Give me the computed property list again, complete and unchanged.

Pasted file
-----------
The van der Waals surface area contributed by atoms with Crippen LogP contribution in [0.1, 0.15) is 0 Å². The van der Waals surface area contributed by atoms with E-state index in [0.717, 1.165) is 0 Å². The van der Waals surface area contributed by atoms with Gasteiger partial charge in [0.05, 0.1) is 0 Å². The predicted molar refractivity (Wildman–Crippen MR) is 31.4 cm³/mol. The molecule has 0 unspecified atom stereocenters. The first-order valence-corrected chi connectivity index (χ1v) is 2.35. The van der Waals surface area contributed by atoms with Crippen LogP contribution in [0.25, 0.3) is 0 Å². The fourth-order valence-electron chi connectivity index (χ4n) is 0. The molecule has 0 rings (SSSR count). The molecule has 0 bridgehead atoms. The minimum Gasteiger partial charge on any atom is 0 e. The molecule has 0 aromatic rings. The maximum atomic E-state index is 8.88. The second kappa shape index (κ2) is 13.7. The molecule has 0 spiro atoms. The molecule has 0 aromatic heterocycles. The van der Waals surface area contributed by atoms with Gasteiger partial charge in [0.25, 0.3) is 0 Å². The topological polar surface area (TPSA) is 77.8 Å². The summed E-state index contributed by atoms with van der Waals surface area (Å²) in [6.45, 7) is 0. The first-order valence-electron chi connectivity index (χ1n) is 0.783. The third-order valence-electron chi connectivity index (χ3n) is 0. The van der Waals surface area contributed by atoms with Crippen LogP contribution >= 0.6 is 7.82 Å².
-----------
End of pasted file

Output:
The van der Waals surface area contributed by atoms with Crippen LogP contribution in [0.1, 0.15) is 0 Å². The van der Waals surface area contributed by atoms with E-state index in [0.717, 1.165) is 0 Å². The van der Waals surface area contributed by atoms with Gasteiger partial charge in [0.05, 0.1) is 0 Å². The predicted molar refractivity (Wildman–Crippen MR) is 31.4 cm³/mol. The molecule has 0 unspecified atom stereocenters. The first-order valence-corrected chi connectivity index (χ1v) is 2.35. The van der Waals surface area contributed by atoms with Crippen LogP contribution in [0.25, 0.3) is 0 Å². The fourth-order valence-electron chi connectivity index (χ4n) is 0. The molecule has 0 rings (SSSR count). The molecule has 0 bridgehead atoms. The minimum Gasteiger partial charge on any atom is 0 e. The molecule has 0 aromatic rings. The maximum atomic E-state index is 8.88. The second kappa shape index (κ2) is 13.7. The molecule has 0 spiro atoms. The molecule has 0 aromatic heterocycles. The van der Waals surface area contributed by atoms with Gasteiger partial charge in [0.25, 0.3) is 0 Å². The topological polar surface area (TPSA) is 77.8 Å². The summed E-state index contributed by atoms with van der Waals surface area (Å²) in [6.45, 7) is 0. The first-order valence-electron chi connectivity index (χ1n) is 0.783. The third-order valence-electron chi connectivity index (χ3n) is 0. The van der Waals surface area contributed by atoms with Crippen LogP contribution >= 0.6 is 7.82 Å².